In the case of Anurag v. Bank of India, [W.P. No. 2826 of 2022, decided on June 7, 2022], the Bombay High Court (“Court”), had an occasion to examine as to whether the Debt Recovery Tribunal has been vested with the powers under the Recovery of Debts Due to Banks and Financial Institutions Act, 1993 (“RDDB Act”) to pass an order restraining a person from travelling abroad.
Anurag (“Petitioner”) approached the Debt Recovery Tribunal, Nagpur (“Tribunal”) seeking relaxation of a condition which was earlier imposed by the Tribunal restraining the Petitioner from travelling abroad. The Petitioner filed an application with the Tribunal as he wanted to travel abroad for a short duration of time.
By virtue of an Order dated May 23, 2022 (“Order”) passed by the Tribunal, the Petitioner’s application was rejected by the Tribunal.
Challenging the aforesaid Order, the Petitioner contended that the Tribunal does not have any power to pass an order restraining any person from travelling abroad. The contention was repelled by the Respondent, contending that Section 22(2) of the RDDB Act vests the Tribunal with the powers of that of a civil court and that the Tribunal has the power to pass an order restraining a person from travelling abroad.
Decision by the Court:
Allowing the Petition, the Court found no merit in the contention of the Respondent that as per Section 22 (2) of the RDDB Act, the Tribunal is vested with the powers of that of a civil court and that the Tribunal has the power to pass an order restraining a person from travelling abroad. Relying upon the decision in Satwant Singh Sawhney v. D. Ramarathnam, [AIR 1967 SC 1836], wherein it was held that a right to travel abroad was a part of “personal liberty” and as such a fundamental right which was guaranteed by Article 21, the Court held that right to travel being a part of the personal liberty of a person, a person cannot be deprived of his right except according to the procedure established by law.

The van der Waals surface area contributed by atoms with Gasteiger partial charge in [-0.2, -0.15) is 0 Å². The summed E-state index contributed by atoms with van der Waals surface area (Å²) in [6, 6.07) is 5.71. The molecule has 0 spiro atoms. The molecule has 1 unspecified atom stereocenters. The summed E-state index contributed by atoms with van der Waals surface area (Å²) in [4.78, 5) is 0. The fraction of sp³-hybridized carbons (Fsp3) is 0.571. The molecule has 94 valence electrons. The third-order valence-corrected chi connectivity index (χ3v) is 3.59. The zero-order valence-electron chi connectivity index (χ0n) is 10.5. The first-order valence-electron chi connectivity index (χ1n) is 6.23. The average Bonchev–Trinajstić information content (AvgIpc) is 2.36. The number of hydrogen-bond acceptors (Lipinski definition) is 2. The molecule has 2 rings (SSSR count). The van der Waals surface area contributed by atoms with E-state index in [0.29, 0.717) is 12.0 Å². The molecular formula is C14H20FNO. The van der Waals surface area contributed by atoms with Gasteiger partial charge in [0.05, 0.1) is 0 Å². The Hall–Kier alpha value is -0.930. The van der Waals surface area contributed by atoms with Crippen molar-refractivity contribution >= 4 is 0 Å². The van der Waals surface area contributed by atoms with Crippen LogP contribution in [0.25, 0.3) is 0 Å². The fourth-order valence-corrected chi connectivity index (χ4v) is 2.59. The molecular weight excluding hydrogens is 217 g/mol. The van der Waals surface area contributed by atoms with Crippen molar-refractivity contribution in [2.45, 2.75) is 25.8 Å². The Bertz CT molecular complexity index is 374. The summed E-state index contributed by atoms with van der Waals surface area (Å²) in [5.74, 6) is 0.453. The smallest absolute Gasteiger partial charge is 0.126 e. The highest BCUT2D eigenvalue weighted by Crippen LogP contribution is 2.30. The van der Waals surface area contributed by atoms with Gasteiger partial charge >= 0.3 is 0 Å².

Relying on the Supreme Court decision in Industrial Credit Investment Corporation of India Limited v. Grapco Industries Limited, [(1999) 4 SCC 710:(1999) 3 SCR 759], the Court held that, whilst the Tribunal can travel beyond the powers conferred by the Code of Civil Procedure, 1909 with a view to observe natural justice and to regulate the proceedings before it, in the absence of a specific provision conferred on the Tribunal by statute, such right did not extend to allowing the Tribunal the right to restrain a citizen from travelling abroad especially when this right is a facet of Article 21.
The Court thus, concluded that the Order passed by the Tribunal restraining the Petitioner from travelling abroad was in contravention of the provisions of Article 21.
Please find attached a copy of the judgment.
This update has been contributed by Arjun Amin (Associate).
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